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2.
BJS Open ; 5(SUPPL 1):i22, 2021.
Article in English | EMBASE | ID: covidwho-1493719

ABSTRACT

Introduction: In response to the disruption to medical education caused by COVID-19, there is a need for wide-scale robust medical education research and the generation of research capacity for the future. Trainee research collaboratives have demonstrated they can nurture the research skills of students and trainees while delivering high quality research outputs. However, we have been unable to identify a permanent medical education research collaborative for trainees and students. Methods: We started the MedEd Collaborative in September 2020 to fill this gap, consisting of a trainee-and student-led medical education research collaborative supported by senior medical education experts and clinicians. Results: Our vision is to increase engagement of students and trainees in high-quality medical education research that informs practice. The MedEd Collaborative will engage students and trainees in medical education research by completing at least one national multicentre study per year, the first being the COVID Ready 2 study. This is a national cross-sectional survey of the educational impact of medical student volunteering during the COVID-19 pandemic. Conclusions: We anticipate the MedEd collaborative will: increase exposure to medical education research, thereby increasing the number of medical students and trainees aiming to pursue an academic medical education career;provide training in medical education research methodologies, such as qualitative analysis;improve the quality of medical education research outputs from students and trainees;encourage collaboration between medical schools and deaneries;and provide support to other trainee research collaboratives that aim to explore education research in their own specialties.

3.
BJS Open ; 5(SUPPL 1):i11, 2021.
Article in English | EMBASE | ID: covidwho-1493706

ABSTRACT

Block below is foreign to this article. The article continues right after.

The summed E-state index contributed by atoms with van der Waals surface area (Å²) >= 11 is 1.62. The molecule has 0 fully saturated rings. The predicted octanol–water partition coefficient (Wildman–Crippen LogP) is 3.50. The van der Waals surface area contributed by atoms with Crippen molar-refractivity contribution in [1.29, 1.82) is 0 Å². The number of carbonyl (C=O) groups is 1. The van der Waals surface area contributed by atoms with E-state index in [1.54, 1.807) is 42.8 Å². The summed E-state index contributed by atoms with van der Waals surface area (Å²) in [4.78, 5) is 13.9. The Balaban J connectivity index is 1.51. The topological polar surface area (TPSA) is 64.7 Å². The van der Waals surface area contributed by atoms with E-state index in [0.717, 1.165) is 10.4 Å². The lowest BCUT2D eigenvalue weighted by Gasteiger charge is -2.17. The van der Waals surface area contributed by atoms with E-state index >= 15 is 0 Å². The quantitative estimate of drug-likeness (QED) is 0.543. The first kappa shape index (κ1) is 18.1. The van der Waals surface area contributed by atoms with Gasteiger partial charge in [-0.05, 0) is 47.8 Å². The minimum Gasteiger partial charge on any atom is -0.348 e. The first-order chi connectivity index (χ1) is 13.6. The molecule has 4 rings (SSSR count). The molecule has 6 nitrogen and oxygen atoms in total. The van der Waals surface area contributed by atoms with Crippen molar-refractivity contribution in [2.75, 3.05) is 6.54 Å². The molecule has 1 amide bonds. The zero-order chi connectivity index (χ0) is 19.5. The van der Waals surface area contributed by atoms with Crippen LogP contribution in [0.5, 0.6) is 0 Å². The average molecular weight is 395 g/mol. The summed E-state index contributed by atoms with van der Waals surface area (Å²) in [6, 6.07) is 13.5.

Introduction: COVID-19 led to global disruption of healthcare and many students volunteered to provide clinical support. Volunteering to work was a unique medical education opportunity;however, it is unknown whether this was a positive learning experience. Methods: The COVID Ready 2 study is a national cross-sectional study of all medical students at UK medical schools. We will compare opinions of those who did and did not volunteer to determine the educational benefit and issues they faced. We will use thematic analysis to identify themes in qualitative responses, in addition to quantitative analysis. Results: The primary objective is to explore the effect of volunteering during the pandemic on medical education in comparison to those who did not volunteer. Our secondary objectives are to identify: whether students would be willing to assume similar roles in a non-pandemic setting;if students found the experience more or less beneficial than traditional hospital placements and reasons for this;what the perceived benefits and disadvantages of volunteering were;the difference in perceived preparedness between students who did and did not volunteer for foundation training year one and the next academic year;training received by volunteers;and to explore issues associated with volunteering, including safety issues and issues with role and competence. Conclusions: We anticipate this study will help identify volunteer structures that have been beneficial for students, so that similar infrastructures can be used in the future;and help determine whether formal voluntary roles should be introduced into the non-pandemic medical curriculum.

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